643gdp Senior Member Joined: 6 Aug 2002 Posts: 2 Location: Dyersburg, TN Expertise: Beginner
Posted Tue Aug 6, 2002, 1:43pm Subject: Zen and Auto-drip maintenance?
Everyone, I just purchased, based on several reviews here at the Geek, a KitchenAid 4-cupper that will brew at the right temp. It's not here yet, but I want to know how to take care of this baby, so it does not go the way of my Krups. . .trashed recently. What should I use to clean it, and how often? Anything to avoid besides non-filtered water? Thanks, Jay Wigley
Posted Tue Aug 6, 2002, 2:23pm Subject: Re: Zen and Auto-drip maintenance?
I buy cheap drip makers and they seem to last a long time. Here's what I do: 1) Use only filtered water 2) Keep a thermos or thermal carafe available that I preheat with hot tap water while the coffee is brewing. The instant the coffee is done I dump the hot water and fill the carafe/thermos with the java, then turn off the coffeemaker. Not sure if this really helps but I figure the less time it spends in the "on" position, the better off I am. I also believe that every moment that glass carafe is sitting on the warmer is more coffee integrity getting fried away. 3) Once a month (assuming the drip-maker sees daily use or close to it) run a full pot of undiluted white vinegar through it. Use the cheap stuff that comes in gallon jugs (store brand or Heinz - whatever's cheapest). Now run four or five full carafes of filtered water through after the vinegar.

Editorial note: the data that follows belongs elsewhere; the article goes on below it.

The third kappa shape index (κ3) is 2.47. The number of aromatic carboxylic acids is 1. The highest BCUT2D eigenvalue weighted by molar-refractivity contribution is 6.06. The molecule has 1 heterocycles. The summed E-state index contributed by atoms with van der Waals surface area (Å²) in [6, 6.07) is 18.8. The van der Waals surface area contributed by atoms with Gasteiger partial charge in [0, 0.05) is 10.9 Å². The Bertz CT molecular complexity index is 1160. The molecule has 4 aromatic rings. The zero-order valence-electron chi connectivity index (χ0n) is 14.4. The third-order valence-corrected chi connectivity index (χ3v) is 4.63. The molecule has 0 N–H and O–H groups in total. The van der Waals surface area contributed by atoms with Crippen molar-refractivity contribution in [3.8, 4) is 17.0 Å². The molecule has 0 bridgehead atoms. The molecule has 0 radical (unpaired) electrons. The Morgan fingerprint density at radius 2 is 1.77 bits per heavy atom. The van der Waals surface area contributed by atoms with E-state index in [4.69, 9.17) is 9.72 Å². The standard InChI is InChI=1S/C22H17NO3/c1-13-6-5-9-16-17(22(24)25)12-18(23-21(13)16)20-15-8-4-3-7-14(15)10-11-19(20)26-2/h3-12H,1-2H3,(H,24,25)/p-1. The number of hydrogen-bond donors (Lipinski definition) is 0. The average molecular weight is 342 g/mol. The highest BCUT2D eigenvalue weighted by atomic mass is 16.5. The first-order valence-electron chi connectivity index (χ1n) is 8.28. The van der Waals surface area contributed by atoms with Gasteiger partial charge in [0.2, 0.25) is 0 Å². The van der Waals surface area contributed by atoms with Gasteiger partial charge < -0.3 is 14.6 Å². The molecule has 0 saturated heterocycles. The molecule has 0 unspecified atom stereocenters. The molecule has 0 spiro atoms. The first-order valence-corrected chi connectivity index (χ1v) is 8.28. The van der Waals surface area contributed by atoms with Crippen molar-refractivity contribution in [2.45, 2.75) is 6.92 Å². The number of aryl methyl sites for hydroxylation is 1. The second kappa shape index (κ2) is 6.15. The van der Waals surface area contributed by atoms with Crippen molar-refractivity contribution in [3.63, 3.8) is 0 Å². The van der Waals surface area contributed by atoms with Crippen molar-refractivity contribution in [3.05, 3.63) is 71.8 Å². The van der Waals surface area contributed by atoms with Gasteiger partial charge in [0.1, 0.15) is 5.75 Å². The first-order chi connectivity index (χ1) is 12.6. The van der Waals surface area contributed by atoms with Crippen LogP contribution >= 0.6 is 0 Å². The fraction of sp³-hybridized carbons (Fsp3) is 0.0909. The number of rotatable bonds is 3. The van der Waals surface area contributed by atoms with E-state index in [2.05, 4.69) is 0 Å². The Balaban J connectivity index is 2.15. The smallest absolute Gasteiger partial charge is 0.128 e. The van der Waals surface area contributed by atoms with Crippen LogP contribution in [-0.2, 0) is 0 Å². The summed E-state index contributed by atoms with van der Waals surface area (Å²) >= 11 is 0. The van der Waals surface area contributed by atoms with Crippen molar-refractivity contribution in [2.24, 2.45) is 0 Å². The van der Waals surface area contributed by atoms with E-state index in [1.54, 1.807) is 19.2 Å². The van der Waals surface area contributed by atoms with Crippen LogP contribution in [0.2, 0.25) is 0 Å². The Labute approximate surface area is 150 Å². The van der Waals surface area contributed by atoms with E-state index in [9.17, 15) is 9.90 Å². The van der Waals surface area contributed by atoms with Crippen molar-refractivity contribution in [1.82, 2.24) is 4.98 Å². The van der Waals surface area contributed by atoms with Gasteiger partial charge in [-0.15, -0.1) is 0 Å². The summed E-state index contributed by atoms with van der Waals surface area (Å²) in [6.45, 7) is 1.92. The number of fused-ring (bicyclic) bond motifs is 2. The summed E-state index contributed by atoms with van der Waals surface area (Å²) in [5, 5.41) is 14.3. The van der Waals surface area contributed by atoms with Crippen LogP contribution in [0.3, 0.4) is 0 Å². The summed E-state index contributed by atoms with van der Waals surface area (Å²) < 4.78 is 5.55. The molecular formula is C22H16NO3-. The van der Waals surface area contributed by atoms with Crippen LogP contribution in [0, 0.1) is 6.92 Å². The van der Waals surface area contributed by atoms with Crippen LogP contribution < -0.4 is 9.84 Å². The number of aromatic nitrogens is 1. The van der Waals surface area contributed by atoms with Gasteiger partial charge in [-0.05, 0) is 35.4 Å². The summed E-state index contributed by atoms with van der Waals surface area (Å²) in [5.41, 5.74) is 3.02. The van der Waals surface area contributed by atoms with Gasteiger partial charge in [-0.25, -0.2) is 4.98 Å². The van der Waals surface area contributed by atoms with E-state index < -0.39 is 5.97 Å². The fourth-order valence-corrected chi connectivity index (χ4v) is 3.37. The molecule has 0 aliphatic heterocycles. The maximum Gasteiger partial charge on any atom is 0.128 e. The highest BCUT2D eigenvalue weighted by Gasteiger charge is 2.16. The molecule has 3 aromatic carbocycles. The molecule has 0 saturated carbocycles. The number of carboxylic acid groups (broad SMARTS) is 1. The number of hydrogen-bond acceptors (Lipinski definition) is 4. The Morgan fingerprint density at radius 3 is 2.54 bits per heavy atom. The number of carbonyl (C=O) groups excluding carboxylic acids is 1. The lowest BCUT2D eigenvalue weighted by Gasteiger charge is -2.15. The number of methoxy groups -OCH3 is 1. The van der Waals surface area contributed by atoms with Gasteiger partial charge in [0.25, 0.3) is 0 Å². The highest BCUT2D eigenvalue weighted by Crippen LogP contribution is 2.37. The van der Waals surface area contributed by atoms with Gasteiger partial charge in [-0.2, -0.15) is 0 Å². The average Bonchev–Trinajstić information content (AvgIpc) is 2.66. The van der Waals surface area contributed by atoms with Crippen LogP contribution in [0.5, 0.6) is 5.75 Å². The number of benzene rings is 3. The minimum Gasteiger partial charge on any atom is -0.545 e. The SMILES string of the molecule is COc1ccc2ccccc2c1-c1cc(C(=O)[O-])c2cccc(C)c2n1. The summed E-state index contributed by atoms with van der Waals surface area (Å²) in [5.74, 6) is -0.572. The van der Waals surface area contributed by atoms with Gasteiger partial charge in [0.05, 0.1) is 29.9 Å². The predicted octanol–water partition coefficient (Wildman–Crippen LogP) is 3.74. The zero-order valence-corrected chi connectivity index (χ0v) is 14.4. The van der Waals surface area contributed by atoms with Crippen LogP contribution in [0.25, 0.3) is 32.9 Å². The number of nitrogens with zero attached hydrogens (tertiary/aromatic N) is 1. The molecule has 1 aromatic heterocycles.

I can't think of anything else and I usually break the carafe before the coffeemaker wears out. May just be lucky but these procedures do contribute to better tasting coffee anyway.
643gdp Senior Member Joined: 6 Aug 2002 Posts: 2 Location: Dyersburg, TN Expertise: Beginner
Posted Wed Aug 7, 2002, 7:26am Subject: Re: Zen and Auto-drip maintenance?
Thanks for the tips. The more I read around here, the more questions I have. But most of my questions come down to this one: I live in a pretty small (20,000) Southern town, miles away from even a simple Starbucks, much less a place to pick up unroasted beans or even a decent autodrip. (I ordered the 4 cupper KitchenAid from Amazon.) What are my best options for getting into more "serious" coffee pursuits? I'm thinking of vacuum pots, home roasting, and so forth. (I'm not much of an expresso fan, not yet. :) Thanks, Jay
Posted Wed Aug 7, 2002, 9:11am Subject: Re: Zen and Auto-drip maintenance?